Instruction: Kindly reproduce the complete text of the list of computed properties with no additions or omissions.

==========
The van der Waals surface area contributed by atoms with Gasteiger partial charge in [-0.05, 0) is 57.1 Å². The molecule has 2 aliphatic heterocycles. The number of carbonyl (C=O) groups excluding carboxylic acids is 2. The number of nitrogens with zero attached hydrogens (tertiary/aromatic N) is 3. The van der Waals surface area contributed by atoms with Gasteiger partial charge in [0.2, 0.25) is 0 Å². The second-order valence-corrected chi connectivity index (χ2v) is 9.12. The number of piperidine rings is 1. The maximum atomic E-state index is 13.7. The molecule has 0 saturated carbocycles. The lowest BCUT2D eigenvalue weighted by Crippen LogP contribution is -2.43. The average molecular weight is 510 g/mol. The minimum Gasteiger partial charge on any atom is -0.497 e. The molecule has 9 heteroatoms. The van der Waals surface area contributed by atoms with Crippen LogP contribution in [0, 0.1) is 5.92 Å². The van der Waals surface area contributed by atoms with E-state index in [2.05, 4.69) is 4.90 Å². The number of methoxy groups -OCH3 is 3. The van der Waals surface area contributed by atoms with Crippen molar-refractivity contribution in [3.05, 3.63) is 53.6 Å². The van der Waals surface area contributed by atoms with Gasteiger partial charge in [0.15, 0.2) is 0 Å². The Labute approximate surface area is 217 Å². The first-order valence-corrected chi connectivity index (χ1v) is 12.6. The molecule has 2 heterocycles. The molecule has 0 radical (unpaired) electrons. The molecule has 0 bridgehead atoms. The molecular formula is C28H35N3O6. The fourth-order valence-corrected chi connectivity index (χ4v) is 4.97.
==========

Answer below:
The van der Waals surface area contributed by atoms with Gasteiger partial charge in [-0.05, 0) is 57.1 Å². The molecule has 2 aliphatic heterocycles. The number of carbonyl (C=O) groups excluding carboxylic acids is 2. The number of nitrogens with zero attached hydrogens (tertiary/aromatic N) is 3. The van der Waals surface area contributed by atoms with Gasteiger partial charge in [0.2, 0.25) is 0 Å². The second-order valence-corrected chi connectivity index (χ2v) is 9.12. The number of piperidine rings is 1. The maximum atomic E-state index is 13.7. The molecule has 0 saturated carbocycles. The lowest BCUT2D eigenvalue weighted by Crippen LogP contribution is -2.43. The average molecular weight is 510 g/mol. The minimum Gasteiger partial charge on any atom is -0.497 e. The molecule has 9 heteroatoms. The van der Waals surface area contributed by atoms with Crippen LogP contribution in [0, 0.1) is 5.92 Å². The van der Waals surface area contributed by atoms with E-state index in [2.05, 4.69) is 4.90 Å². The number of methoxy groups -OCH3 is 3. The van der Waals surface area contributed by atoms with Crippen molar-refractivity contribution in [3.05, 3.63) is 53.6 Å². The van der Waals surface area contributed by atoms with Gasteiger partial charge in [0.15, 0.2) is 0 Å². The Labute approximate surface area is 217 Å². The first-order valence-corrected chi connectivity index (χ1v) is 12.6. The molecule has 2 heterocycles. The molecule has 0 radical (unpaired) electrons. The molecule has 0 bridgehead atoms. The molecular formula is C28H35N3O6. The fourth-order valence-corrected chi connectivity index (χ4v) is 4.97.